"Fantasy Baseball" Decision

by Lee Gesmer on August 10, 2006

[Update:] Matt Mattari sent me a link to his article on this topic, which was published in the Harvard Journal of Law & Technology before the publication of the decision. Click here to read the article (pdf file).
Here is a link (pdf file) to the federal district court decision in the C.B.C. Distribution and Marketing Inc. v. Major League Baseball Advanced Media and Major League Baseball Players’ Association case, issued on August 8, 2006.

Quoting from the decision:

The court finds that the undisputed facts establish that the players do not have a right of publicity in their names and playing records as used in CBC’s fantasy games and that CBC has not violated the players’ claimed right of publicity. The court further finds, alternatively, that even if the players have a claimed right of publicity, the First Amendment takes precedence over such a right. The court further finds that the undisputed facts establish that the names and playing records of Major League baseball players as used in CBC’s fantasy games are not copyrightable and, therefore, federal copyright law does not preempt the players’ claimed right of publicity.

Read the full article

Long-Awaited Rambus FTC Decision

by Lee Gesmer on August 2, 2006

Here is a link to the FTC decision, which is adverse to Rambus. More to come ….


Update: Andy Updegrove discusses the background of this case and the implications of the decision on Consortiuminfo.com:

In what can only be called a stunning development in a high profile standards case, the U.S. Federal Trade Commission (FTC) unanimously reversed the earlier decision of one of its own Administrative Law Judges and ruled that semiconductor technology company Rambus, Inc. had “unlawfully monopolized the markets for four computer memory technologies that have been incorporated into industry standards for dynamic random access memory,” or DRAM. The FTC will deliberate further before announcing the penalties to be levied against Rambus.

continue . . . Read the full article

Supernova 2006: Connecting in Complex World

by Lee Gesmer on July 21, 2006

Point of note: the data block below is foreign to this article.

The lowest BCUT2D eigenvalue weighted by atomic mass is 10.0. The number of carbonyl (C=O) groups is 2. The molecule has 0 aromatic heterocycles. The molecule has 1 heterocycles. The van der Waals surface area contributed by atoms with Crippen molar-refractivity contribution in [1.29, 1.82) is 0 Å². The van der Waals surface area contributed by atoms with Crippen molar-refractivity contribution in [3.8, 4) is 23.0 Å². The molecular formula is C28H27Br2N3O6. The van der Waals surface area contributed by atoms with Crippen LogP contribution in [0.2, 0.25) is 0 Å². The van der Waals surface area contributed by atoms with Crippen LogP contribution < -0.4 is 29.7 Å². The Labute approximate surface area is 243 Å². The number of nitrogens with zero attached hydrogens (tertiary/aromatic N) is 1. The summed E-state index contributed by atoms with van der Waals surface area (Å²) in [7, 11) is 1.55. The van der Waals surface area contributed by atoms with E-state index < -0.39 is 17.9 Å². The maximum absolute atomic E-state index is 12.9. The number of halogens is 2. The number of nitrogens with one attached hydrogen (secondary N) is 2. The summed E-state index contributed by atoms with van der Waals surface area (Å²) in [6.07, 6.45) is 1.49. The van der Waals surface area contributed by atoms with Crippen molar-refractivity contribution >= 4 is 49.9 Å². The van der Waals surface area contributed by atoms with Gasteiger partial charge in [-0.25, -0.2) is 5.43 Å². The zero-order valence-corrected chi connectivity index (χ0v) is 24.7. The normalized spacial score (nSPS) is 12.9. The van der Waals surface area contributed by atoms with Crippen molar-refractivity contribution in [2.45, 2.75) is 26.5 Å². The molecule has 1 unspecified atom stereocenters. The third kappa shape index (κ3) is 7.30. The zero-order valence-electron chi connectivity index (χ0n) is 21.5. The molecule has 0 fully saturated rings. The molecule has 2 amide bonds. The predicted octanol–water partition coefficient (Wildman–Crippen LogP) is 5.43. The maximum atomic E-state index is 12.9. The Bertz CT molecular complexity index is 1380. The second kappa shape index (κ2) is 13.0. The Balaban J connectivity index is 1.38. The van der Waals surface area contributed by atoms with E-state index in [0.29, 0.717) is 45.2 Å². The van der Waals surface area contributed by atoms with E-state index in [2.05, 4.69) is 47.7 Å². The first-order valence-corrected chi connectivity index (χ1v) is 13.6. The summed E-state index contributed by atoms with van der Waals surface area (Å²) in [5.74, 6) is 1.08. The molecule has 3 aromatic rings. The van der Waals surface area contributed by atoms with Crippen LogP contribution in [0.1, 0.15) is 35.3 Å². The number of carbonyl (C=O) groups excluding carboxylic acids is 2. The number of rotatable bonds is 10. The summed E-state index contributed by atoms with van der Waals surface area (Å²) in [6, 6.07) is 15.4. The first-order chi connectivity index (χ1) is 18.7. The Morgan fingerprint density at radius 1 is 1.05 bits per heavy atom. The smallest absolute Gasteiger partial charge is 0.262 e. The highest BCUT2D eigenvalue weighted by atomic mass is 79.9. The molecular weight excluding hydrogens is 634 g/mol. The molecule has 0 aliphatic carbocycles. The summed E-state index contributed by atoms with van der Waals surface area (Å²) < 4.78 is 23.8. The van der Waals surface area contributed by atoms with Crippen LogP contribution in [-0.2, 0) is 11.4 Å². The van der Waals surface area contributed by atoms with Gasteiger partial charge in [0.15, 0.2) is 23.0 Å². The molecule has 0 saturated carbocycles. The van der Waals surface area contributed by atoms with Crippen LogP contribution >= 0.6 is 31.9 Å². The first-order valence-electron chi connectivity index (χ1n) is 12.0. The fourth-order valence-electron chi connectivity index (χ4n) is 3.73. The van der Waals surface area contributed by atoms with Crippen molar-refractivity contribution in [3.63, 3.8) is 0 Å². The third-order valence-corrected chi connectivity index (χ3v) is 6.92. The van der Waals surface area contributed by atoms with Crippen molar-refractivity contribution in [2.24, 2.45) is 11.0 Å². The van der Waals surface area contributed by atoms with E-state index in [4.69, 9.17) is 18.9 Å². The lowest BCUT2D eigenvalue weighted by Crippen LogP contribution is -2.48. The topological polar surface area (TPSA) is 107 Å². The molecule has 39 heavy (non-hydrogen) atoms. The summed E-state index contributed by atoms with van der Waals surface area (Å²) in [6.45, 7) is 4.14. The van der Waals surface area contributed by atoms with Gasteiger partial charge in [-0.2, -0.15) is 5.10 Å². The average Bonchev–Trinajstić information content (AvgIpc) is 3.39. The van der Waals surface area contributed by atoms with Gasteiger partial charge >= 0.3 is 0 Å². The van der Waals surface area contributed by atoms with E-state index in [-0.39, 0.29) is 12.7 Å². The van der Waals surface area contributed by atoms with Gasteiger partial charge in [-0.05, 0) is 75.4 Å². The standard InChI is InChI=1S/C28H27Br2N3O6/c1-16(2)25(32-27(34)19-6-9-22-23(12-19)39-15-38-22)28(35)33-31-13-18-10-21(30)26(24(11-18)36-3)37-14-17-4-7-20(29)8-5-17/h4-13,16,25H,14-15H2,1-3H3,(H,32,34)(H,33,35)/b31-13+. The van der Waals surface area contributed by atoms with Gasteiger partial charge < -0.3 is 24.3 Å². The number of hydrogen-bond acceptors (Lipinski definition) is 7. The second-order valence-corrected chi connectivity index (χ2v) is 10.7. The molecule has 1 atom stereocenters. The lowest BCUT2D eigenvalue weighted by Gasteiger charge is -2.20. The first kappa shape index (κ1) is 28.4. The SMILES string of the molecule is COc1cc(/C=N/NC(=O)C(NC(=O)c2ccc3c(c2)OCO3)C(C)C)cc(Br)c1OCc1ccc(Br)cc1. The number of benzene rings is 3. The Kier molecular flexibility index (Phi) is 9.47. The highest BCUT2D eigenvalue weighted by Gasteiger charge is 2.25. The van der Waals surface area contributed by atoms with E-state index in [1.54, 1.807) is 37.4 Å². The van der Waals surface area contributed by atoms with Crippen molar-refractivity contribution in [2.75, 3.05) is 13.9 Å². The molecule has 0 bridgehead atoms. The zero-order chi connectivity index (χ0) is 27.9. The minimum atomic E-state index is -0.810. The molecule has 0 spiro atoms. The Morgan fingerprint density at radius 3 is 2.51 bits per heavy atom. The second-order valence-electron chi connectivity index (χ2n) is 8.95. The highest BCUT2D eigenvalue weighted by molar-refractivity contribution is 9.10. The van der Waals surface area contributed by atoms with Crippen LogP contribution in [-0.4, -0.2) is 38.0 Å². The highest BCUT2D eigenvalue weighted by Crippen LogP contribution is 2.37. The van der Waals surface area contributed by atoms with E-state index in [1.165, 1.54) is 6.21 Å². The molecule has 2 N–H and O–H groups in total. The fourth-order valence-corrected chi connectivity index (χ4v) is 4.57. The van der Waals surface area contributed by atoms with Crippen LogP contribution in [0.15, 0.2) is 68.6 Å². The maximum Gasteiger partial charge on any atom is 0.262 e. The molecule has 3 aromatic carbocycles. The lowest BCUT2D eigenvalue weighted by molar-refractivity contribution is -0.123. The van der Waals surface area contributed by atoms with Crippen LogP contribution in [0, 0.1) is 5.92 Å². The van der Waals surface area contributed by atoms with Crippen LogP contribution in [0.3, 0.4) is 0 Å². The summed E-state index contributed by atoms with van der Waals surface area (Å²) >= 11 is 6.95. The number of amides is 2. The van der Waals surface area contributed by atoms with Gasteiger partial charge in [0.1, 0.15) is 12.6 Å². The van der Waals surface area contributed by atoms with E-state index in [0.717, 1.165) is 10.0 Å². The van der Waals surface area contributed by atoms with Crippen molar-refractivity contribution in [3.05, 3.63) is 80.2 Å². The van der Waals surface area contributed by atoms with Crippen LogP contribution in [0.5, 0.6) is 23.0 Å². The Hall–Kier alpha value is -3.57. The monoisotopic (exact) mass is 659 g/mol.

I usually find the Knowledge@Wharton reports and articles interesting. Here is a series of articles summarizing some of the topics discussed at their annual Supernova Conference, which was held in San Francisco in late June.

The topics include:

What’s the Future of Desktop Software — and How Will It Affect Your Privacy?

Kevin Lynch on Adobe‘s Plans for a New Generation of Software

The Rise of the ‘Videonet’

TantekRead the full article

The "Anonymous Lawyer" Industry

by Lee Gesmer on July 21, 2006

First the blog, then the web site, and finally the book. Jeremy Blachman has quite an operation!

Law firms, and especially large law firms, are very strange places. Combine driven, intelligent (mostly), eccentric people, big egos, big money, competition for partnership among associates and for share of income among partners, clients pressures, competition between firms, greed, …. I could go on. Having worked at three of these institutions (the-firm-formally-known-as Hale and Dorr, the-firm-formally-known-as-Howrey & Simon,and the firm still known as Choate, Hall & Stewart), I am not totally unfamiliar with them. Now, Jeremy Blachman, long-time author of the Anonymous Lawyer blog (which is very mordant and a bit humorous if taken in small bites), has written a soon-to-be released book, The Anonymous Lawyer.

In the manner of these things, the book is being promoted at an elaborate (and I do mean elaborate) web site which you can view by clicking here.… Read the full article